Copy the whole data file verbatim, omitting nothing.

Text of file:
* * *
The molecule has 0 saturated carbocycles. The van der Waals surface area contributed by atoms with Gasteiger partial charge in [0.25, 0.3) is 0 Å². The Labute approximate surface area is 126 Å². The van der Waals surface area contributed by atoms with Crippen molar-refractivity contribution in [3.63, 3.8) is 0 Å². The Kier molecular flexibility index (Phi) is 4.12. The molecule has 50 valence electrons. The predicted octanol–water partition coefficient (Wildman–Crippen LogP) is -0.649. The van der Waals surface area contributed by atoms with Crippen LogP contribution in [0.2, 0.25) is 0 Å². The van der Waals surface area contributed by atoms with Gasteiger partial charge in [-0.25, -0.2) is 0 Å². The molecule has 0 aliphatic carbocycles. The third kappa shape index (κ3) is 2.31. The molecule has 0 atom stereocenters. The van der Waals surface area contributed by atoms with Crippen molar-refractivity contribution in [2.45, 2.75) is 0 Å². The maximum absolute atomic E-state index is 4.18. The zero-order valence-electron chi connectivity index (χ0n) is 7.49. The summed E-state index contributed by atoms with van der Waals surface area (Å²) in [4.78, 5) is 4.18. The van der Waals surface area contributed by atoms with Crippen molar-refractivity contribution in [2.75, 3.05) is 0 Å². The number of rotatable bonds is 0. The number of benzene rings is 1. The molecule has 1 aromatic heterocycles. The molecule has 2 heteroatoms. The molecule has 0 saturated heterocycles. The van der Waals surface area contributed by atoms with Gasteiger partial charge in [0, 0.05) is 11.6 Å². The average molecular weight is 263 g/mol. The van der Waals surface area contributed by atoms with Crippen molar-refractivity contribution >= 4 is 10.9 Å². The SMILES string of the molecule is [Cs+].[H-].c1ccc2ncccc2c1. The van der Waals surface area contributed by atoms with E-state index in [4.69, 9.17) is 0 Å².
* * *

The molecule has 0 saturated carbocycles. The van der Waals surface area contributed by atoms with Gasteiger partial charge in [0.25, 0.3) is 0 Å². The Labute approximate surface area is 126 Å². The van der Waals surface area contributed by atoms with Crippen molar-refractivity contribution in [3.63, 3.8) is 0 Å². The Kier molecular flexibility index (Phi) is 4.12. The molecule has 50 valence electrons. The predicted octanol–water partition coefficient (Wildman–Crippen LogP) is -0.649. The van der Waals surface area contributed by atoms with Crippen LogP contribution in [0.2, 0.25) is 0 Å². The van der Waals surface area contributed by atoms with Gasteiger partial charge in [-0.25, -0.2) is 0 Å². The molecule has 0 aliphatic carbocycles. The third kappa shape index (κ3) is 2.31. The molecule has 0 atom stereocenters. The van der Waals surface area contributed by atoms with Crippen molar-refractivity contribution in [2.45, 2.75) is 0 Å². The maximum absolute atomic E-state index is 4.18. The zero-order valence-electron chi connectivity index (χ0n) is 7.49. The summed E-state index contributed by atoms with van der Waals surface area (Å²) in [4.78, 5) is 4.18. The van der Waals surface area contributed by atoms with Crippen molar-refractivity contribution in [2.75, 3.05) is 0 Å². The number of rotatable bonds is 0. The number of benzene rings is 1. The molecule has 1 aromatic heterocycles. The molecule has 2 heteroatoms. The molecule has 0 saturated heterocycles. The van der Waals surface area contributed by atoms with Gasteiger partial charge in [0, 0.05) is 11.6 Å². The average molecular weight is 263 g/mol. The van der Waals surface area contributed by atoms with Crippen molar-refractivity contribution >= 4 is 10.9 Å². The SMILES string of the molecule is [Cs+].[H-].c1ccc2ncccc2c1. The van der Waals surface area contributed by atoms with E-state index in [4.69, 9.17) is 0 Å².